May 24, 2020

Parisian bikes are called la petite reine

Mayor Anne Hidalgo wants to make Paris the world’s most bikeable city but we are a far cry from Amsterdam or Copenhagen. During France’s 46-day transit strike last year, however, many metro-goers switched to cycling, doubling the number of cyclists on the roads. Le vélo became known as la petite reine (the little Queen).

Then, Paris rolled out emergency bike lanes for the use of key workers during the lockdown. A total of 650 km of cycleway - including a number of "pop-up corona cycleways”- were readied when déconfinement began two weeks ago.

Bicycles were very popular in the French capital up until the 1940s. They were then gradually squeezed out by war and the boom in the auto industry. Bikes are now back in business with a 131% year-on-year rise in the number of cyclists. Car use in Paris is falling for the first time since the 1940s!

If Paris' mayor has her way, we will become the "Ville Du Quart D’Heure" (City of fifteen minutes) an ambitious plan promising that every street will have a cycle path, every bridge will have protected cycleways, and every resident can walk or cycle to get anything they need. Stay tuned...

May 22, 2020

Empty chairs

They are everywhere but you don’t see them. Or rather you don’t notice them. They are sometimes a privileged place for chitchat where the world is put to rights, sometimes reserved for a moment of peaceful thought or prayer and often chosen to grab a bite during lunchtime or a ray of sunshine.

Some people use them as a reading room, others as a telephone box, yet others as a stopover on their pedestrian itinerary.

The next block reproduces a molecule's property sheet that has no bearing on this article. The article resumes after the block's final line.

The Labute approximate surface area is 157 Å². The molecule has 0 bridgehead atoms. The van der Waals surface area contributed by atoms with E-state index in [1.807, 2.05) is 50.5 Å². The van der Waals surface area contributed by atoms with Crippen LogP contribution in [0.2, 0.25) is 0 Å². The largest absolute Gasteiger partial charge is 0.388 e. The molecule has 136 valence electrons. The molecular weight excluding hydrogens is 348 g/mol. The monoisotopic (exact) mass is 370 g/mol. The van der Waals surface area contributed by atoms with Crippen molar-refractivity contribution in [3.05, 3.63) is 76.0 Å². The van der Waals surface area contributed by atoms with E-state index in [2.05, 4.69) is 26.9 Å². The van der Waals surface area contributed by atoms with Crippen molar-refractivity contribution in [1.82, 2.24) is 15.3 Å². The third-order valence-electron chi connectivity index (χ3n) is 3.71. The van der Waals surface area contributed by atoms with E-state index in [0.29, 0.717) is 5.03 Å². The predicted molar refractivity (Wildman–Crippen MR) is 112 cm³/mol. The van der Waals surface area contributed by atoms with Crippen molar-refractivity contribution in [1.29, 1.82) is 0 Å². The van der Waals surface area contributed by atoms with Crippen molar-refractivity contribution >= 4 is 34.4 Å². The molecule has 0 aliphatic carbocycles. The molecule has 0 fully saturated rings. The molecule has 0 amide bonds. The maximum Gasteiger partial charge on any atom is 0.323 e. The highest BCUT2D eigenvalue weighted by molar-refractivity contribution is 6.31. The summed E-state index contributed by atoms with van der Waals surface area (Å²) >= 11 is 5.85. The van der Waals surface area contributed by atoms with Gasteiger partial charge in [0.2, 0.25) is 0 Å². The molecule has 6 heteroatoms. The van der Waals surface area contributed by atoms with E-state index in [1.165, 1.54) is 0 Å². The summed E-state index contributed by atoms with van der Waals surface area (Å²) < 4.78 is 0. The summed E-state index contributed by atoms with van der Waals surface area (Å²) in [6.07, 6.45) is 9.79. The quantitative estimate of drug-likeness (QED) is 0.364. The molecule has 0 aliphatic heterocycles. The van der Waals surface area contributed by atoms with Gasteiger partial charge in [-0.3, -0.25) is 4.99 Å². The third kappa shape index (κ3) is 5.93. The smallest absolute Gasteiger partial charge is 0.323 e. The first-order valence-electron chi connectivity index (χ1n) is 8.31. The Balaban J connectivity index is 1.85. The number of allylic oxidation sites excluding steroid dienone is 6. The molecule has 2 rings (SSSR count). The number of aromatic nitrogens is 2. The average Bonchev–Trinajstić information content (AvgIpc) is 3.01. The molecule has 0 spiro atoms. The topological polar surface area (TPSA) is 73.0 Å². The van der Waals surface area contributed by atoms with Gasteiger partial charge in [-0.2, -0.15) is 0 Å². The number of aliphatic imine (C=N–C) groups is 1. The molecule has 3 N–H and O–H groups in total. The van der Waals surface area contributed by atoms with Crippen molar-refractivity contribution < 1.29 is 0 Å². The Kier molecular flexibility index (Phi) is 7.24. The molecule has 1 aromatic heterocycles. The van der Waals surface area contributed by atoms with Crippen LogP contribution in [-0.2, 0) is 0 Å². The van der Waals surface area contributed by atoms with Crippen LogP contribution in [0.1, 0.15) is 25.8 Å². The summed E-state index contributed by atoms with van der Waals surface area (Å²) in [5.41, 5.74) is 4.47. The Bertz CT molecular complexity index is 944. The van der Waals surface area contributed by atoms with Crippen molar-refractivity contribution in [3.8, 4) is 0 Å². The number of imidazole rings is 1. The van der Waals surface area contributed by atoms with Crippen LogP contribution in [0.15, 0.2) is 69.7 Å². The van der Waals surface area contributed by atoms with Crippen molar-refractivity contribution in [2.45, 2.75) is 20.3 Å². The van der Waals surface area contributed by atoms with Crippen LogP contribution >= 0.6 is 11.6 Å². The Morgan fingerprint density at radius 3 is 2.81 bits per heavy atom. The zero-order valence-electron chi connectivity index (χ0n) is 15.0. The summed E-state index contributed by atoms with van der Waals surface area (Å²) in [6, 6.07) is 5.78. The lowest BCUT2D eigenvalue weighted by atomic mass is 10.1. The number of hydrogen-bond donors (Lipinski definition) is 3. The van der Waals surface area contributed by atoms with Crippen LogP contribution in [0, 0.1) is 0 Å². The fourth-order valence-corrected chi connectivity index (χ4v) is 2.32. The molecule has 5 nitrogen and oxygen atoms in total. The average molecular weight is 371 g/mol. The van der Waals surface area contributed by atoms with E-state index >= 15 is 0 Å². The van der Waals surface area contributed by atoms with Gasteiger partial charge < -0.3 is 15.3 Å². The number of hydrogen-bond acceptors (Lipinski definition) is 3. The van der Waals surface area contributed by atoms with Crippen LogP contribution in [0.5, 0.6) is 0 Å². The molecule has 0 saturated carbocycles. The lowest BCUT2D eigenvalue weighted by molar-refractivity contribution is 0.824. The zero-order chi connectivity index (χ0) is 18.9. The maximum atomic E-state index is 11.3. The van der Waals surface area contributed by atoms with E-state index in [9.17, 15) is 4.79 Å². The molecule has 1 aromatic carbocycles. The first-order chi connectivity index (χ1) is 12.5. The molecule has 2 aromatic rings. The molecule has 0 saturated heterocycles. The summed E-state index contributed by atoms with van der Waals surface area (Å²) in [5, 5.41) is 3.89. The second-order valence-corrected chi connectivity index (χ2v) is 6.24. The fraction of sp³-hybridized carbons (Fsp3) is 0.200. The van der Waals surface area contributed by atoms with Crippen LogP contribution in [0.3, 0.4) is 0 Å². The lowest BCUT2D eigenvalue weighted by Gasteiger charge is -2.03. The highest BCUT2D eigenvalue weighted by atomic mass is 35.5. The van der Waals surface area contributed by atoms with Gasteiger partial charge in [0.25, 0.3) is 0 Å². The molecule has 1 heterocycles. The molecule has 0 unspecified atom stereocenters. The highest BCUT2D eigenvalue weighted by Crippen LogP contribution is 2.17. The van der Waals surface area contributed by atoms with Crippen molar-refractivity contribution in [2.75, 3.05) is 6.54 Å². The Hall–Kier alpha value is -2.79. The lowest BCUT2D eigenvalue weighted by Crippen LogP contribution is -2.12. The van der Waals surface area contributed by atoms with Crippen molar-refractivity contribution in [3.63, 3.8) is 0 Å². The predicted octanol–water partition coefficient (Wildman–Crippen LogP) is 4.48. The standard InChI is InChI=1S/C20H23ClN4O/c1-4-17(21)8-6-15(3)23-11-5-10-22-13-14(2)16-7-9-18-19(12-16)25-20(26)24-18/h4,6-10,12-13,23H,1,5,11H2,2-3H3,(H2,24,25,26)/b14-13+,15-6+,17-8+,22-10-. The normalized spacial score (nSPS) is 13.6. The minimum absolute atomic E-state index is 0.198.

Georges Brassens sang of the public benches as a privileged place for romantic amateurs of deep kisses. It is heartwarming to see Paris' chairs and benches being brought back to life after two months of quarantine... and have you noticed how many of their occupants are lovebirds?!? Now more than ever before has Paris earned its reputation as city of love.

May 21, 2020

Lockdown captured in a piece of art

If there's one thing that can never be contained, it is creativity. In the times of chaos, creating art can be cathartic even if you are not an artist. For starters we have more time to create as we are distanced from the distractions of our normal lives. If your lockdown experience were a piece of art, what would it look like?

Draw, paint, stitch, photograph, cook, and create your artistic response to living in isolation. It could be artwork, poetry, inspiring quotes, the view from your window or family tic tocs. Document your experiences of "confinement" as a reminder how drastically fast the world changed in a way no-one could have predicted!

I've entitled mine: L'attimo fuggente (A fleeting moment)

May 16, 2020